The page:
The theme of the novel, The Book Thief written by Markus Zusak is that there is great power in words and it makes a huge impact on others. As Liesel begins to learn to read, she hungers for words and they are her source of comfort which is why she steals books. Soon she realizes that can be an ugly thing. For example, the way Hitler uses words to encourage the Germans to carry out cruel, violence on innocent people. I chose this theme because I agree on how words can influence people around you.
Even though it is saddening to put the book down and finish reading, it was a fantastic book, and really catches the reader’s attention. The book is aimed for young adults readers, but will be enjoyed by anyone who likes sad, heartbreaking stories. It can make anyone and everyone cry. The use of figurative language really helped support the book and make it better. The figurative language drew out each scene of the book perfectly, Drawing out the picture helps the reader feel the emotions of the character and improve the books quality, and the multiple perspectives helped improve the book too.
Just like any other great book there were many things I liked, disliked, and connections I made throughout it. During Zero Day there are many writing techniques I liked. The main technique I liked about the book was the way the author wrote it. Zero Day left you on a cliffhanger on almost every chapter, so you could predict what would happen next. One example of this is at the end of chapter three it leaves you wondering by saying “And with it, the truth.” Another reason I enjoyed reading the book was it was written in third person.
“I don’t, and he probably does, scum that he is - but I doubt that the other girls are deans” (150). I do like how Wade always has her back, “I could get on the phone and threaten to fly back there and kick his ass” (150) there is something beautiful about their dysfunctional relationship. I love how Wade gushes over her even though I feel like he is smarter than her but he leads not to be. I realized he was a hopeless romantic “Why don’t you write a love story instead” Angelia said. He looked up from his screen in surprise, “You mean like... Our
Just like any other great book there were many things I liked, disliked, and connections I made throughout it. During Zero Day there are many writing techniques I liked. The main technique I liked about the book was the way the author wrote it. Zero Day left you on a cliffhanger at the end if almost every chapter, so you could predict what would happen next. One example of this is at the end of chapter three it leaves you wondering by saying “And with it, the truth.” Another reason I enjoyed reading the book was it was written in third person.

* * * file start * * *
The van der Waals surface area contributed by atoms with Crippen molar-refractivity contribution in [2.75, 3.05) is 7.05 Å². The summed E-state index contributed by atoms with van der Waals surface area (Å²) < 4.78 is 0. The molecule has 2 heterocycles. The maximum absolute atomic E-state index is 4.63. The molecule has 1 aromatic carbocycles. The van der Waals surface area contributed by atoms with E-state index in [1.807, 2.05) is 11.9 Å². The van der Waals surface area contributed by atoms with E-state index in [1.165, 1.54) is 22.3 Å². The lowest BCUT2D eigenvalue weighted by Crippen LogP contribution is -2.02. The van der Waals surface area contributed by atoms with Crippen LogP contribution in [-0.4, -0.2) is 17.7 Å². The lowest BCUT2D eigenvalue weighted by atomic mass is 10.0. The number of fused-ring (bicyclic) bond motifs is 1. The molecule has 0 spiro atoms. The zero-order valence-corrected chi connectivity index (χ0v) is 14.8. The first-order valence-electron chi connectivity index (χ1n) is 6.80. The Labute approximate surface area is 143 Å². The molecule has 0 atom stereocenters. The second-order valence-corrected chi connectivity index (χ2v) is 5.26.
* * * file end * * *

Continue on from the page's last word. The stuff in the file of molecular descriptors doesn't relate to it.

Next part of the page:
A college student's best friend is cliff notes. It provides information that is quick and easy to find for all sorts of books. However, it also illustrates the laziness of society and the emotional attachment from great works of society. Therefore, a parody on this is able to create great exposure to this flaw, while also providing a good amount of humor. In order to expose society the author uses incongruity and parody, to show that society is very lazy.
“The suspense is terrible. I hope it will last” (Oscar Wilde). Though this quote is ironic, the reasoning behind it is accurate, especially in literature. Though suspense can be quite off putting and frustrating for a reader, it also makes the story much more intriguing. Authors use suspense to pull a reader into their story, keeping them on the edge of their seats and always wondering what will happen next.
In many great works, there is often a layer of thematic writing that the author placed for the more astute in their reading audience, and Cormac McCarthy’s No Country for Old Men is no exception. Throughout the novel, McCarthy succeeds in expertly lacing his compelling narrative with symbolic language, thematic tones, and a deeper meaning that those who wish to may uncover. Through the reading No Country, one is able to see such literary elements as the personification of evil, the permanence of sin, a corruption of the common theme of communion, and a strong connection between the setting or geography and the events of the story, oftentimes relating back to biblical and mythological foundations. Often times, one can find symbolism and personification in the same sense
Harper Lee, the author of To Kill A Mockingbird (TKAMB), describes her novel as, “a love story, plain and simple.” This statement shocked most readers, due to them misinterpreting one form of love with another. There are numerous meanings to the word love, the most common being, “an intense feeling of deep affection.” The novel, To Kill A Mockingbird, represents one specific type of love; agape, the fifth basic philosophy of nonviolence resistance. Agape is not a type of affectionate and romantic love, it is the spontaneous and unmotivated kind. Agape is the kind of love that influences us to help our neighbors or give back to our community. It is the kind of love that prevents us from hating our enemies or disrespecting another person.
“The Tell-Tale Heart” is a very smart and extremely well written and immersive. It brings the reader into the thought processes of the narrator. A primary way the author does this is through the use of repetition. At the very being of the story we are introduced to our narrator who questions the reader multiple times, asking if he is “mad”. I believe that this is the start to our understanding of just how insane our narrator may be.